Bank of Valletta has told financial services companies it is stopping its custodian services for any Malta-based funds that hold assets valuing to around €4 billion, in a move that is expected to raise uncertainty in the industry.
Malta Today reported that the Maltese bank has sent out pre-notification letters informing financial services companies of the plans.
A custodian service is when an entity holds a client’s property or money on their behalf. BOV safeguards that investment funds placed within bonds or blue-chip stocks remain liquid. This means BOV is also able to monitor such investment funds.
BOV has undergone a turbulent few years with the La Valette funds case, the Falcon Funds pension case, getting €363 million worth of assets frozen (Deiulemar case), and the loss of its last US dollar correspondent bank all having a significant effect.
To cover the many legal battles the bank may face, BOV has set aside €75 million while its shareholders will fail to receive a dividend for 2018. The bank has denied having any responsibility in the Falcon Funds and Deiulemar cases.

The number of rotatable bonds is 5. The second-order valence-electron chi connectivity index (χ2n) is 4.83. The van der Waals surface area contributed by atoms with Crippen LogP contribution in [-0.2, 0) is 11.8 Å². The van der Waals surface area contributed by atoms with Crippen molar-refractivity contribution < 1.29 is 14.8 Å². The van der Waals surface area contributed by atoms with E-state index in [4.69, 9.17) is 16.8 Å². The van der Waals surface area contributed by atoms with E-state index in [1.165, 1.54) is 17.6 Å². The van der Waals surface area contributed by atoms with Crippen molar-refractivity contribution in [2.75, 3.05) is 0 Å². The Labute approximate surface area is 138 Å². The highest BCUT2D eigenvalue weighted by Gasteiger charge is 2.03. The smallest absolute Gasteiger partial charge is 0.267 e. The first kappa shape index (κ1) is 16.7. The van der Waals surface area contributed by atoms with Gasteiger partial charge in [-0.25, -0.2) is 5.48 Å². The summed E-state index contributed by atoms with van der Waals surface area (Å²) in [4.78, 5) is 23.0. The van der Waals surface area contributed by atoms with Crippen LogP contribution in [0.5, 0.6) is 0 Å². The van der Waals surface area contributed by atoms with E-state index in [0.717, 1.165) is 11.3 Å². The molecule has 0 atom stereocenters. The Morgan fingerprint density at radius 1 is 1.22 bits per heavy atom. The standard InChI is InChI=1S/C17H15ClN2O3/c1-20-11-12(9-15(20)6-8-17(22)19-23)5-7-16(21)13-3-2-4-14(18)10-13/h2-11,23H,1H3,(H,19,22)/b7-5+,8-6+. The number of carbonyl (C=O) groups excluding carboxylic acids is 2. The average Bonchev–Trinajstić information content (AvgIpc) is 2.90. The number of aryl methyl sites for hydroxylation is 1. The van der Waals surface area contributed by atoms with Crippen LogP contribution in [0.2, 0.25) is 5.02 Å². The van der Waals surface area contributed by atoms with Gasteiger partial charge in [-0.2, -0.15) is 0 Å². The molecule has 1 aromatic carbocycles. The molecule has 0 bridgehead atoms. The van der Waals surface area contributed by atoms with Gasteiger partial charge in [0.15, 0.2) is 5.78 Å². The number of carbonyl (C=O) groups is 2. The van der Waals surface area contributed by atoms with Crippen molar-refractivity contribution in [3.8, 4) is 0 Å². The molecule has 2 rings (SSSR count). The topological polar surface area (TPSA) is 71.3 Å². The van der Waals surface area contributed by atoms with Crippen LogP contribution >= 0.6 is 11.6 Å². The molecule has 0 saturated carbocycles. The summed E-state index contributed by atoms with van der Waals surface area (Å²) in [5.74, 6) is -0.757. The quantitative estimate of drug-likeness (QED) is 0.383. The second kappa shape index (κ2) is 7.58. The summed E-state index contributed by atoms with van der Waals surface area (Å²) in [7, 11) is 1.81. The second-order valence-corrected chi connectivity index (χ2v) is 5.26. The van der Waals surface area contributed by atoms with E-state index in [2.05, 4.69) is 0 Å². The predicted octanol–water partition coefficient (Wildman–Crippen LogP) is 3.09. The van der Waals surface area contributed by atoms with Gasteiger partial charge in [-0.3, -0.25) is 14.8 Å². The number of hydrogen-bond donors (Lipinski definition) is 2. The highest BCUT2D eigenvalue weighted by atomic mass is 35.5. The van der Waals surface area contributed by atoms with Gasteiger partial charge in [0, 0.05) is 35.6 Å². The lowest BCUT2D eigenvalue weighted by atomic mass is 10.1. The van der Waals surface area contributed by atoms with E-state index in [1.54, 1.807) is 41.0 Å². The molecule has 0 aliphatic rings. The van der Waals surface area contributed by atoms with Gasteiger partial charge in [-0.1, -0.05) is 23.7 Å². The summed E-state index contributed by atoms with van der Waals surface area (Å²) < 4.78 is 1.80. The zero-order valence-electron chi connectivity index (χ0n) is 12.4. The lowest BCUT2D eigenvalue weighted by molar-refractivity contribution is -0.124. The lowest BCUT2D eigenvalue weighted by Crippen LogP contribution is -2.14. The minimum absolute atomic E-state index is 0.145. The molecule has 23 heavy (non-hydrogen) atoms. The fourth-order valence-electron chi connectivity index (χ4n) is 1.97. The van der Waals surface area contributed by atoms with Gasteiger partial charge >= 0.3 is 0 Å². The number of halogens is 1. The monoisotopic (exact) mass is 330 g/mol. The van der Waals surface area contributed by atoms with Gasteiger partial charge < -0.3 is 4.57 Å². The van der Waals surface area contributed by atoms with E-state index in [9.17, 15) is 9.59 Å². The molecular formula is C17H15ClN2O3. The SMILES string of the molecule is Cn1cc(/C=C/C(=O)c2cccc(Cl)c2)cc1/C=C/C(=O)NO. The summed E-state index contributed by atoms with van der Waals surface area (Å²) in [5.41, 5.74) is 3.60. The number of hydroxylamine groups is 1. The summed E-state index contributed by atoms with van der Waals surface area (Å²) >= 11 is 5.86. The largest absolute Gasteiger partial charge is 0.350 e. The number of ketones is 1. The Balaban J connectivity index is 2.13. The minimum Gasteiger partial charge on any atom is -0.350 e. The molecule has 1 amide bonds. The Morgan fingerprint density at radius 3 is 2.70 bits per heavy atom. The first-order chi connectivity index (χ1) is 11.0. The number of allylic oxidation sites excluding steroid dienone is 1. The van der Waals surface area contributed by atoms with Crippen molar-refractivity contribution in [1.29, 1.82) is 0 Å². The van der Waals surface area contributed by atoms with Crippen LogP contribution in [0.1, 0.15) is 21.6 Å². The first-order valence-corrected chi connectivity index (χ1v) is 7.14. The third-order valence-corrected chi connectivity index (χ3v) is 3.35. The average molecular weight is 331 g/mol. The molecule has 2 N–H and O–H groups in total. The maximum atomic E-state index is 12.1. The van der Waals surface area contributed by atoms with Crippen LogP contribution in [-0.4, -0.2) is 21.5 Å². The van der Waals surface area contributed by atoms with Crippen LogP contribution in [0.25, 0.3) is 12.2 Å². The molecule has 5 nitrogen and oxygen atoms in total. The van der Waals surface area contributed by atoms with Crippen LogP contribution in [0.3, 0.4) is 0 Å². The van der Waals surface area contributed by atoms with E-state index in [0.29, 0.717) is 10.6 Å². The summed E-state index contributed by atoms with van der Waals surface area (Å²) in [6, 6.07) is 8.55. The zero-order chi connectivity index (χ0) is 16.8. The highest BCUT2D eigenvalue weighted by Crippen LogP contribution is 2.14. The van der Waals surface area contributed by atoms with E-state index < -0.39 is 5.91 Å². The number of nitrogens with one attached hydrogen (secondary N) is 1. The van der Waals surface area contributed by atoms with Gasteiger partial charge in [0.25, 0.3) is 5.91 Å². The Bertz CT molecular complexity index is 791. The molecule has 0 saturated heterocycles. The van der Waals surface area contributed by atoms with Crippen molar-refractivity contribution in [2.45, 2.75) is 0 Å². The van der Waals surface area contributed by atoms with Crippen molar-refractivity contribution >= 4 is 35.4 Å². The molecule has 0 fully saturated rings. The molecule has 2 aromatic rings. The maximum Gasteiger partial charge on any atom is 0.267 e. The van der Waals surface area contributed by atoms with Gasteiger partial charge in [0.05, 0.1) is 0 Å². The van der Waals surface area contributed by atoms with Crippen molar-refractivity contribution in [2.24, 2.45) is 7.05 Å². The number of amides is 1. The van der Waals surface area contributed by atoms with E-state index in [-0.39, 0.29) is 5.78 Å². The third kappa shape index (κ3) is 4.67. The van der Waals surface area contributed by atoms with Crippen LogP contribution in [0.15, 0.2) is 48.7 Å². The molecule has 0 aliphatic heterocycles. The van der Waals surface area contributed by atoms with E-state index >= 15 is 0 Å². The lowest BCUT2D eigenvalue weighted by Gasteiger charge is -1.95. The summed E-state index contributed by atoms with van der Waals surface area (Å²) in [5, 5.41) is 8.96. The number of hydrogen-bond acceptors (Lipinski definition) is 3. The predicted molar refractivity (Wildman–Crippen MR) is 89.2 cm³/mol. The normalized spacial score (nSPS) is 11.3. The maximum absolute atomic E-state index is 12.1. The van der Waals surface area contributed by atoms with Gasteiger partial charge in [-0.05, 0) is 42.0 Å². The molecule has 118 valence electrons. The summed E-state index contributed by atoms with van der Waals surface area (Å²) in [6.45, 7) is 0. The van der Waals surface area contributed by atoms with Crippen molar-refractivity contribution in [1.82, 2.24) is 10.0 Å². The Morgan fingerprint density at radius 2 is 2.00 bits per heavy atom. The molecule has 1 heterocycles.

The bank began employing custodian services once Deutsche Bank closed its doors in Malta, with the only alternatives offering the service being Sparkasse Bank or Swissquote. The government’s search for a new custodian service provider in Malta will be essential moving forward.
The move should not come as a massive surprise, with BOV already announcing last year that it had undergone a strategic review and would cut down for unprofitable non-core business.
BOV has maintained that its balance sheet has remained stable, with the bank’s profit standing at €88 million before the €75 million litigation charge. As it stands, the bank has deposits standing at €10 billion, has issued loans worth up to €4.5 billion, and has shareholder funds valuing close to €1 billion.